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Employer vaccine mandates set stage for return to office

COVID-19 mandates may be clearing the way to a return to the office, but employees may still have concerns about office air quality and cleaning standards.

Employer vaccine mandates may not be leading to a level of resignations that some feared. Early evidence suggests that when push comes to shove, all but a small percentage of workers will reject either a vaccination or routine COVID-19 testing.

Connecticut, for instance, is considering taking action as early as this Friday against employees who refuse both vaccinations and weekly COVID-19 testing. But at this point, only 2.2% or 671 of the state's 30,200 employees may be rejecting both options. And Connecticut officials said they believe the number will fall once workers complete submissions for the required vaccination paperwork.

In another example, United Airlines said as of Friday that only 232 of its employees -- out of 67,000 U.S. employees -- are seeking exemptions to its vaccine requirement, a spokeswoman said in an email. The airline's workforce is 99.7% vaccinated, the airline said.

"I think you'll find that more people claim that they will resign than actually resign," said J.P. Gownder, an analyst at Forrester Research. "Many of them eventually wind up getting vaccinated."

But not all firms have imposed employer vaccine mandates. Private employers may be holding out for Occupational Safety and Health Administration vaccination rules for firms. Last month, President Joe Biden set a national vaccine mandate for all businesses with 100 or more employees. Firms holding off on an employer vaccine mandate may also be awaiting the outcomes of legal challenges.

Firms that are more welcoming of unvaccinated workers face a different risk. "Those who do not mandate can also lose some of their employees," Gownder said. 

Some firms, such as Delta Air Lines, are using incentives, not employer vaccine mandates.

Attention shifts to office standards

The arrival of employer vaccine mandates casts a new light on the to return to offices, pre-empted by the arrival of the delta variant.

Last week in New York, industry and advocacy groups discussed steps to ensure clean offices. Increasingly, facilities managers have been working closely with HR managers on cleaning and health strategies as well as office design to account for the shift to hybrid and remote work.

Approximately 1.2 million New York City workers started working remotely once COVID-19 hit, said Kathryn Wylde, president and CEO at Partnership for New York City, a business advocacy group for employers in the city.

At the end of August, the partnership surveyed employers on their return-to-office plans. Respondents estimated that 40% of their workers would be back in the office by the end of September. But with the delta variant, "we're not sure that we hit the 40% rate yet," Wylde said.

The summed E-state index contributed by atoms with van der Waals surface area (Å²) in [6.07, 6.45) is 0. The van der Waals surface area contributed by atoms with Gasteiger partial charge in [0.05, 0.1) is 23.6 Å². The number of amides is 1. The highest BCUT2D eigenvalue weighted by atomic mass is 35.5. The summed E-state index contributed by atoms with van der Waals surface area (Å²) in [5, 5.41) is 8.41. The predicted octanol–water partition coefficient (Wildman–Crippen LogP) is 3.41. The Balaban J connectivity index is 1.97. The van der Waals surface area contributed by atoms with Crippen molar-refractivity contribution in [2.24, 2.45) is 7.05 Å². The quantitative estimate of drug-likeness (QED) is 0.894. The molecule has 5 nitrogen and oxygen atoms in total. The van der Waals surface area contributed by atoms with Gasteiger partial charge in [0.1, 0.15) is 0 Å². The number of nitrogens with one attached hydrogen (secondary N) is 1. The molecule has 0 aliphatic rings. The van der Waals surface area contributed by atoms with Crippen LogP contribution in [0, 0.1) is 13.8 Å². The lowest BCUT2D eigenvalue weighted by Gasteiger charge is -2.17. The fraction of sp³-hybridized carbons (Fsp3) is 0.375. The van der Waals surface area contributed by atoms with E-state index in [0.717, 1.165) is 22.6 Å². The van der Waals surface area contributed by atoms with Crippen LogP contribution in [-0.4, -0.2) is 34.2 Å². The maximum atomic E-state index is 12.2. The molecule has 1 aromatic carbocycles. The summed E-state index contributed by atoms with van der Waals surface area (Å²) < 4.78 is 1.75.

The return to the office has been slow and repeatedly delayed by the recurring outbreaks and new strains of the virus.
Kathryn WyldePresident and CEO, Partnership for New York City

"The return to the office has been slow and repeatedly delayed by the recurring outbreaks and new strains of the virus, which is disappointing," she said at a virtual media briefing this week.

The Cleaning Coalition of America, an industry group that comprises firms that provide cleaning services, recently released a paper about pathogens of all types on surfaces, including the flu and the common cold.

Its paper said some of the most common spots for germs include microwave handles, water fountain buttons, refrigerator door handles, vending machine buttons, sink and faucet handles, and keyboards. The paper cited data that points to a significant economic impact from workplace disease transmission.

But the group isn't recommending surface cleaning to the exclusion of air filtration systems that help reduce the spread of COVID-19 and other germs. It sees a need for both. 

Air filtration systems

One independent expert, Philip Tierno, a professor of microbiology and pathology at New York University Grossman School of Medicine, recommended a combination of strategies to ensure a safe environment.

COVID-19 virus particles are less than five micrometers in diameters, and do not fall quickly when airborne, Tierno said.

He added that virus particles can "move about, according to the way air currents are flowing." He said the virus can also remain in the air for many minutes to hours and can be spread by HVAC systems. 

Another risk factor is shared restrooms. COVID-19 can reside in the intestines and can be aerosolized when flushing, Tierno said. 

Unsanitized doorknobs and elevator buttons can also cause cross contamination, "but that is a less significant factor for COVID than it is for ordinary cold viruses and even the flu," Tierno said. 

The HVAC system "is extremely important," Tierno said. 

He recommended companies apply a number of approaches to improve air quality, including the use of high-efficiency particulate air (HEPA) filters, which can eliminate 99.7% to 99.99% of particles. But, he added, not all systems can use HEPA filters because they can restrict airflow.

HEPA filters are also reactive, working only when air hits the filter. To address that problem, Tierno also recommended bipolar ionization systems, which deactivate airborne microbes by producing ions that kill the proteins on the surface.

Tierno said he believes offices should use multiple methods, such as HEPA filters and ultraviolet lights in HVAC systems that can kill viruses along with bipolar ionization and cleaning.

Patrick Thibodeau covers HCM and ERP technologies for TechTarget. He's worked for more than two decades as an enterprise IT reporter.

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